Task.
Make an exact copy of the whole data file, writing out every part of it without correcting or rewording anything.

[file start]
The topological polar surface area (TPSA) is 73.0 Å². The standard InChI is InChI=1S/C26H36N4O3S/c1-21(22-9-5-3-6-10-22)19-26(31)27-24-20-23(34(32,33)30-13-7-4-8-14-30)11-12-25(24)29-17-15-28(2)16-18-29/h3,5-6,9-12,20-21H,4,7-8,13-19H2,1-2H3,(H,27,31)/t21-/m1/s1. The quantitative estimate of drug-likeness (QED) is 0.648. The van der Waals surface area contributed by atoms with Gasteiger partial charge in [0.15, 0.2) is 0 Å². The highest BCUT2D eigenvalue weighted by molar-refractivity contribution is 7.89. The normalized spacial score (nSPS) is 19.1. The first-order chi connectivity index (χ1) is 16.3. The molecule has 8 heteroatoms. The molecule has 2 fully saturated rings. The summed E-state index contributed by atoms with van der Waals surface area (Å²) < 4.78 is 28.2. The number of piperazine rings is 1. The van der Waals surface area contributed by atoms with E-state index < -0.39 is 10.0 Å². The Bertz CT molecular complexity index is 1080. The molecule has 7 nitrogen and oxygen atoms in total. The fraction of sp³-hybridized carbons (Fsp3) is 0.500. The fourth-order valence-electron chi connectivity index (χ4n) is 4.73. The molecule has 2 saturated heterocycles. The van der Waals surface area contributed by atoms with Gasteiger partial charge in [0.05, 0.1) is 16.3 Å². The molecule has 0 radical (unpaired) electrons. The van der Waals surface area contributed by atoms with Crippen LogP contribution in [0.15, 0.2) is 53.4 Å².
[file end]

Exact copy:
The topological polar surface area (TPSA) is 73.0 Å². The standard InChI is InChI=1S/C26H36N4O3S/c1-21(22-9-5-3-6-10-22)19-26(31)27-24-20-23(34(32,33)30-13-7-4-8-14-30)11-12-25(24)29-17-15-28(2)16-18-29/h3,5-6,9-12,20-21H,4,7-8,13-19H2,1-2H3,(H,27,31)/t21-/m1/s1. The quantitative estimate of drug-likeness (QED) is 0.648. The van der Waals surface area contributed by atoms with Gasteiger partial charge in [0.15, 0.2) is 0 Å². The highest BCUT2D eigenvalue weighted by molar-refractivity contribution is 7.89. The normalized spacial score (nSPS) is 19.1. The first-order chi connectivity index (χ1) is 16.3. The molecule has 8 heteroatoms. The molecule has 2 fully saturated rings. The summed E-state index contributed by atoms with van der Waals surface area (Å²) < 4.78 is 28.2. The number of piperazine rings is 1. The van der Waals surface area contributed by atoms with E-state index < -0.39 is 10.0 Å². The Bertz CT molecular complexity index is 1080. The molecule has 7 nitrogen and oxygen atoms in total. The fraction of sp³-hybridized carbons (Fsp3) is 0.500. The fourth-order valence-electron chi connectivity index (χ4n) is 4.73. The molecule has 2 saturated heterocycles. The van der Waals surface area contributed by atoms with Gasteiger partial charge in [0.05, 0.1) is 16.3 Å². The molecule has 0 radical (unpaired) electrons. The van der Waals surface area contributed by atoms with Crippen LogP contribution in [0.15, 0.2) is 53.4 Å².